Too many things! She is always talking!

I am obsessed with…. 

Surfing

I can't live without …. 

The ocean. 

When people read this interview and want to know how they can help with the High Performance Youth Surf Academy, what do we tell them? What would be the best way for them to be involved?

I just need someone to come and teach them English! We also need the kids to be sponsored. We have one girl in particular that is extremely talented but she needs the opportunity to go out and travel and enter comps. She then can learn from other competitors and see for herself what the surf world is all about. She needs to measure herself amongst others and start learning. When you surround yourself with people better than you, you start to copy them and make it your own. She needs exposure. The level in surfing is going up and up all the time. But this girl will get stuck if she doesn’t have the opportunity. She is at the age where this needs to happen.

As a team we need to keep it moving. 

Are there many others kids that you would like see in the program?

So many. This project, I think, has caused Peru to be more motivated. There are more kids that want to be involved. When we train every day we see other kids watching and copying what we do. The parents often come and ask us to take them on, but we have a limited resources and we can’t take them all.

So if you had more resources would you expand this program?

Yeah, for sure. Right now we just work with the kids from Lima. But up north in Peru there is crazy talent too. If we could do projects all the way up the coast it would be incredible. We want everyone who has a real talent in surfing to have an opportunity to be trained.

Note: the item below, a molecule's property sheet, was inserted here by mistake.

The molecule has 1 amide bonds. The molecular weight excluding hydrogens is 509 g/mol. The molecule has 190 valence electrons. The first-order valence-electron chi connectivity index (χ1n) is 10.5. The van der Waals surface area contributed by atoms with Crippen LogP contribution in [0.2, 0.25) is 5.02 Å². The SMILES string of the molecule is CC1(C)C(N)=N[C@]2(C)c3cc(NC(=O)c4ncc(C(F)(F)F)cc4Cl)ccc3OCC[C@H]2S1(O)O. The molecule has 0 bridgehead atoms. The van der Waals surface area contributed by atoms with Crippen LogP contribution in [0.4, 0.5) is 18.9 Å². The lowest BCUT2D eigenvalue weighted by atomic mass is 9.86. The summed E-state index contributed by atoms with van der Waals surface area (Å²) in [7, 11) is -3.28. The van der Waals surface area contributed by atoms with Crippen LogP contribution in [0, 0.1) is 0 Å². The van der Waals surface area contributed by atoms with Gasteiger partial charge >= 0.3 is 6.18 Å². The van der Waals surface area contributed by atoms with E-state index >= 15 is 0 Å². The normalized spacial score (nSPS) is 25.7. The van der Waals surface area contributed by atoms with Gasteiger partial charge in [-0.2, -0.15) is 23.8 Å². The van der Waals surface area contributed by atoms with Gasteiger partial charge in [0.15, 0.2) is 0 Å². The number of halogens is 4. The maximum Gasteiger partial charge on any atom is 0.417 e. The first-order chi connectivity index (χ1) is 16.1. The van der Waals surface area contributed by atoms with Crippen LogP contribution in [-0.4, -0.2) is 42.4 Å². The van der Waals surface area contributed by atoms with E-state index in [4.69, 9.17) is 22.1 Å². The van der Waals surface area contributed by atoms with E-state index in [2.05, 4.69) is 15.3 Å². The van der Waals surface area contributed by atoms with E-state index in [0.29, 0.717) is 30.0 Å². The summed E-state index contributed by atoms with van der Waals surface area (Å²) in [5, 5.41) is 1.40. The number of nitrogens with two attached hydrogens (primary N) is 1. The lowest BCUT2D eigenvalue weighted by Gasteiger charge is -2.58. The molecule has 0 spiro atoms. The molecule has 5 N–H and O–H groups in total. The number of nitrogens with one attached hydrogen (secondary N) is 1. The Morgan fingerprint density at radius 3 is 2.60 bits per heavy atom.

I am a huge believer in passing on wisdom and experience to the next generation. Is this something that is important to you too? What would your advice be to other athletes, business women and men, creators, artists, inventors be?

Investing into the next generation is so important. We live and we die, but I believe we need to leave something. I believe that is what counts. It’s leaving a legacy of wisdom that they can add to and make their own.

 

So as I sat on the plane on my way home to Sydney I was again reminded of the importance of investing back into the next generation. I was reminded again how important it was find the "Unknown Boy" and give him place where everyone was given equal opportunity. So many of us are granted platforms of influence.  Some are on a large scale and some are small but I concluded again that day that investing into the lives of others will never shortchange your impact on the planet. And like Sophia and her strong conviction towards others, I was in. I was all in. I was now off to find another "boy in the ocean."

For more info on Sofia Mulanovich Proyecto head to:

www.sofiaproyecto.com

or instagram:

@sofiaproyecto

For more info on Sofia Mulanovich head to:

@smulanovich

 

Special thanks to Swatch :

Swatch.com.au

@swatch

Also Camile Toro:

@onmywaysoon